Structuring the investment
Real property may be acquired by way of an asset deal or by way of a share deal (if the real estate is owned by a legal entity).
In an asset deal, the transfer of title on real properties is made on the basis of an asset sale and purchase agreement concluded between the seller and the buyer of the real property, which could be a new entity or a pre-existing entity. In any event, the purchaser has to be validly established before the business sale and purchase agreement is signed. The purchaser becomes the singular legal successor of the acquired real property. Title on real property is transferred to the buyer based on a valid contract (asset sale and purchase agreement) and a specific mode of acquisition, namely by issuing a declaration allowing the transfer of ownership (clausula intabulandi) and the registration of title into the land register. In principle, asset deal transactions enable the purchaser to 'cherry-pick' real properties it wants to purchase and to leave less attractive land with the seller. Disadvantages of an asset deal are the following:
- there is no universal legal succession: valid legal title and specific modus acquirendi is necessary for the transfer of each asset;
- the acquisition of agricultural land requires a special proceeding and other pre-conditions (e.g., transfer may not be possible or is time consuming);
- consents may be required for the transfer of third party contracts or financing arrangements related to the land;
- the statutory right of a tenant to prematurely terminate the lease agreement may be triggered;
- statutory pre-emption rights (by municipalities or co-owners) need to be waived; and
- real estate transfer tax may be triggered by the transaction.
In a share deal, the shares of the entity holding real property would be transferred to the purchaser. The transfer of shares requires a valid share purchase agreement and the registration of the transfer of the share in the court register (with respect to business shares in limited liability companies) or central registry of dematerialised securities (with respect to shares of joint stock corporations). Generally speaking, a share deal is less complicated than an asset deal but would require the buyer to diligence the financial and legal status of the entire company.
For commercial real estate, it is usual to set up special purpose vehicles in form of a limited liability company.
Real property transactions structured as asset deals are subject to real estate transfer tax of 2 per cent (calculated from the value of the real estate including buildings), if the transaction is not subject to mandatory VAT (such as non-built-up building plots; sale of land with newly erected buildings that have not yet been handed over or used, or if the sale of such land happens within two years after the first handover or use) or if the parties have not opted into payment of VAT. The real estate transfer tax is a final cost and cannot be offset, unlike VAT. Share deals do not trigger real estate transfer tax.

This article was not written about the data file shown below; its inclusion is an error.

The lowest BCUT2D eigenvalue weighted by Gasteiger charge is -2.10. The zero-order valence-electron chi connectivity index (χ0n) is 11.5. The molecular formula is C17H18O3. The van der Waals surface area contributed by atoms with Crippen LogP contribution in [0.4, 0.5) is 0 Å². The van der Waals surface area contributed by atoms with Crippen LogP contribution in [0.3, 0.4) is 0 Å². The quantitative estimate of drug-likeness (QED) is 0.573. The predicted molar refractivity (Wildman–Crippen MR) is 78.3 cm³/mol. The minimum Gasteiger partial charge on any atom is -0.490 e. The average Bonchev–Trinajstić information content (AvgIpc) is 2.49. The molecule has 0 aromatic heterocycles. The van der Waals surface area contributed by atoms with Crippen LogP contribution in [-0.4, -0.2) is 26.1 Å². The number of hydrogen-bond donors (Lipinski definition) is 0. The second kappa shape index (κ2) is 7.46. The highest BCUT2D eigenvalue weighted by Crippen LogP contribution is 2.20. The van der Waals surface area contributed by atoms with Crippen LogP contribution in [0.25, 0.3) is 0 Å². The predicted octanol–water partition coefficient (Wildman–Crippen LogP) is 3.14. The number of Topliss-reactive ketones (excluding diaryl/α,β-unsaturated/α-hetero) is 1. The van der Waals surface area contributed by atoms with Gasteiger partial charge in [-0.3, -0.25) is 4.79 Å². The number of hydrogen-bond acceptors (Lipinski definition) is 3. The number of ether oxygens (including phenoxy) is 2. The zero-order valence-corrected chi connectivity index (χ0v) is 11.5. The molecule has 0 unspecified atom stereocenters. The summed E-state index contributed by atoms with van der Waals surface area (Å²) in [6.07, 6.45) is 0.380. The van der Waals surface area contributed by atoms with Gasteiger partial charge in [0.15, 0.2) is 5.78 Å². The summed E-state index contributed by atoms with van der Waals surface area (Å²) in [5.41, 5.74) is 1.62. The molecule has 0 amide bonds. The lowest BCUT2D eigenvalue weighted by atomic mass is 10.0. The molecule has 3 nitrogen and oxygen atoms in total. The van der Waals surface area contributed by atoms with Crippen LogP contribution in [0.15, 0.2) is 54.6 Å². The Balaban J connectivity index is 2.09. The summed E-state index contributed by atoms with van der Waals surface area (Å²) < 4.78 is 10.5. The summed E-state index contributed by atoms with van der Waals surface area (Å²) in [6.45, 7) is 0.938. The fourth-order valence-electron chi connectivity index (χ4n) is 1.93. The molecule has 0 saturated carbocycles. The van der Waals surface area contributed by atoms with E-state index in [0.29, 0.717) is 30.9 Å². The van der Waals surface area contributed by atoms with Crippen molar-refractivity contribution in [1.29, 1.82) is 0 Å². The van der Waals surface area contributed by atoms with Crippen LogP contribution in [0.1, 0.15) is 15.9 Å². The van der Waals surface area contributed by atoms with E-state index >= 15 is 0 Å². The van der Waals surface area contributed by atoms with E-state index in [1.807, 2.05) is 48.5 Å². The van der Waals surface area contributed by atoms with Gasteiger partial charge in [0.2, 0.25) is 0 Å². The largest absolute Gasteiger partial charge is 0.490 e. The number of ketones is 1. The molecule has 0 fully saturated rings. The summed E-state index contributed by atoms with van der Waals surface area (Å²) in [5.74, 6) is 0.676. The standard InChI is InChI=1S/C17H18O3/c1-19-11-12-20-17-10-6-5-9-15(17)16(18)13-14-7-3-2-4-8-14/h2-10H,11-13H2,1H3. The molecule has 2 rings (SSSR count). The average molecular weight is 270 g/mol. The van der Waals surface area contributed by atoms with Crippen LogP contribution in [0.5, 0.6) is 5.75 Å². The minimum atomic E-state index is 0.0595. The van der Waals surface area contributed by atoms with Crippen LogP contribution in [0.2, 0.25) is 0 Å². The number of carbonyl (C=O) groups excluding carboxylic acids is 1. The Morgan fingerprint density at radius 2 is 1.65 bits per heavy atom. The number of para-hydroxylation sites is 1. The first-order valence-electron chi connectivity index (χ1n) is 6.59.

The right of foreigners (foreign nationals and legal entities established abroad) to acquire ownership of real estate in Slovenia is primarily set out in the Constitution of the Republic of Slovenia, which stipulates that foreigners may acquire ownership rights on the real properties if preconditions provided by law or by an international treaty ratified by the Slovenian parliament are fulfilled.
Foreigners are entitled to purchase real property in Slovenia if reciprocity is established by the Ministry of Justice, as stipulated in the Reciprocity Act. Prior to the acquisition of real properties, an application shall be filed with the Ministry of Justice to issue a decision on establishment of reciprocity with respect to the transaction. Statutory term for issuing this decision is 90 days and no ordinary legal remedy is admissible against it.
No reciprocity is required for foreigners from member states of the European Union (EU), who may freely acquire real estate in Slovenia (i.e., under the same conditions that apply to Slovenian citizens and entities). The same rules also apply for acquirers from member states of the Organisation for Economic Co-operation and Development (OECD), the European Free Trade Association (EFTA) and for individuals with the status of a Slovene without Slovenian citizenship. Companies established under Slovenian law can acquire real properties without any restrictions (i.e., establishment of reciprocity), regardless of its shareholders being foreign persons or entities.
With respect to the possibility of acquiring real properties in Slovenia, foreigners can be classified into the following groups:
- foreigners that do not require a decision of the Ministry of Justice on establishment of reciprocity (nationals and legal entities from member states of EU, OECD and EFTA);
- foreigners that require a decision of the Ministry of Justice on the establishment of reciprocity (nationals and legal entities from candidate states for future membership of the EU: Albania, Macedonia, Montenegro, Serbia and Turkey); and
- foreigners that can not acquire ownership on real properties or can only obtain it on the basis of inheritance (which, among others, include nationals and legal entities from Bosnia and Hercegovina, China, Russia and Ukraine).